Russell Wilson made history in Denver – it was just the wrong kind

You could feel bad for Russell Wilson if the mess he found himself in wasn’t so predictable.

He rocked up in Denver in 2022 determined to make a mark. To plot his own course away from the pesky Seattle Seahawks and Pete Carroll. To overthrow Patrick Mahomes at the top of the AFC West. To take multiple Super Bowl titles. To win on his own terms and cement himself as a future Hall of Famer. He pushed through a trade to the Broncos so that he could get more of everything. More control of an offense. More control over the building, including a sparkling new office and his own training staff. More money. And, most importantly, more credit.

The Broncos obliged, handing Wilson a $243m contract before he had played a down for the team. Two years on, the Broncos are ejecting on the experience before the contract extension even kicks in. They will release Wilson to the tune of $85m in dead-cap money – the highest figure in league history. Put it this way: the Broncos are paying Wilson more money than any team in NFL history to go away.

Related: Broncos take $85m hit to bring Russell Wilson’s Denver career to an early end

By any measure, it’s one of the worst trades the league has seen. At every step, Denver’s quarterback, coaches and ownership have been like Sideshow Bob stepping on rakes. The final accounting is brutal:

  • $124m guaranteed

  • 11 wins in 30 starts

  • 13 defeats by 10 or more points

  • Zero playoff appearances

  • Two first-round picks, two second-round picks and three players traded away

  • Innumerable shots of frustrated coaches and teammates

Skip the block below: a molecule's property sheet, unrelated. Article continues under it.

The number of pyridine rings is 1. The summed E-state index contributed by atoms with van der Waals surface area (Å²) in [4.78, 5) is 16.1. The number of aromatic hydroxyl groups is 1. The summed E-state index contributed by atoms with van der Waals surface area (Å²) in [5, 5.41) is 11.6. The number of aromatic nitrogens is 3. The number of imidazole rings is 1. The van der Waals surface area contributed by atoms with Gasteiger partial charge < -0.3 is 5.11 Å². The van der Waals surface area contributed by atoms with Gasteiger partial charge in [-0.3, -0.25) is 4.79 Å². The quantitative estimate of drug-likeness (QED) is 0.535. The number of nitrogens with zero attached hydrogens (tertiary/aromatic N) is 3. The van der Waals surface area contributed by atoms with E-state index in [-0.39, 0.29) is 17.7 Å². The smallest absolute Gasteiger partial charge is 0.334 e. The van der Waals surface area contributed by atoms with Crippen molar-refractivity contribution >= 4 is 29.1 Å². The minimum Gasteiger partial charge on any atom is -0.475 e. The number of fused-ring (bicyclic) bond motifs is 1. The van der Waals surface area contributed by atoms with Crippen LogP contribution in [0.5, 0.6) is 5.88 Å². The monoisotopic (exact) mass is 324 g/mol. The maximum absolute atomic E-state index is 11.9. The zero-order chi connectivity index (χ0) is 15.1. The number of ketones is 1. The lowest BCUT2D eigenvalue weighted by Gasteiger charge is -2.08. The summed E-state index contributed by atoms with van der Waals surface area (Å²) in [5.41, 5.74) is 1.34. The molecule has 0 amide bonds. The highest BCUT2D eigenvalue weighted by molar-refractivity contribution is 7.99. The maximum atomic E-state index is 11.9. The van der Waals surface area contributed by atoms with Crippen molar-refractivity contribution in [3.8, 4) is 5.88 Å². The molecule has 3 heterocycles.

• Wilson’s flaws exposed

  • An organization further away from contending today than when Wilson walked through the door

The damage isn’t finished. The NFLPA is continuing to investigate the Broncos’ handling of Wilson’s benching last season.

Being the signature player in one of the ‘worst’ trades of all time isn’t just about one player. It’s about the opportunity cost of sinking so many resources into what has been a colossal failure. The Broncos are capped out and lacking draft picks. They threw cash at last year’s free-agent pool to try to compete in 2023. They’re now stuck in the mud, trying to challenge in a division featuring Patrick Mahomes’s Kansas City Chiefs, a spirited Las Vegas Raiders and a rejuvenated Los Angeles Chargers, without a full cache of draft picks, cap room, or a replacement at quarterback. By releasing Wilson with such a high cap hold, the Broncos have painted themselves into the NFL’s dead zone of mediocrity.

It’s an ignominious end for one of the best quarterbacks of the mid-2010s.

You didn’t need to be Columbo to figure out the Sean Payton-Wilson partnership was going to end this way, either. Payton is a firebrand – an exacting, commanding coach. As the orchestrator of some of the league’s best offenses, Payton is a doctrinaire. You lineup and run the damn plays, just as Payton has designed and called them. Wilson has been at his best as a freelancer, despite visions of morphing into a kind of Drew Brees-lite. He’s a free spirit at quarterback, betting on himself to erase any structural concerns once the ball is snapped. As his athleticism has waned, his ability to turn bad plays into good ones has vanished. Under “incompetent” Nathaniel Hackett and then Payton, he was unable or unwilling to evolve his style.

By the mid-point of his first season, the Hackett-Wilson era was more of a comedy skit than a functional football team. The Broncos handed Payton an eye-watering contract under the pretext he could ‘fix’ Wilson. But there was nothing to fix; Wilson is a shadow of his former self.

Still, few things have been more dispiriting over the past few years than watching Wilson drift through games, berated by coaches and teammates alike, the blame for organizational malpractice was laid at the feet of the quarterback by his critics. It’s been open season for those who think the Seahawks’ near-dynastic run was built off the back of their smothering defense.

The reality is that those Seahawks teams were a collective effort, the ideal marriage of a high-level coach, defense and quarterback. In Denver, Wilson was left to his own devices: he was given everything he asked for but ultimately was unable play the part in which he cast himself. He isn’t a conductor in the mold of Tom Brady, Mahomes or Brees. He was – and is – a cog in an offensive machine, not its focal point.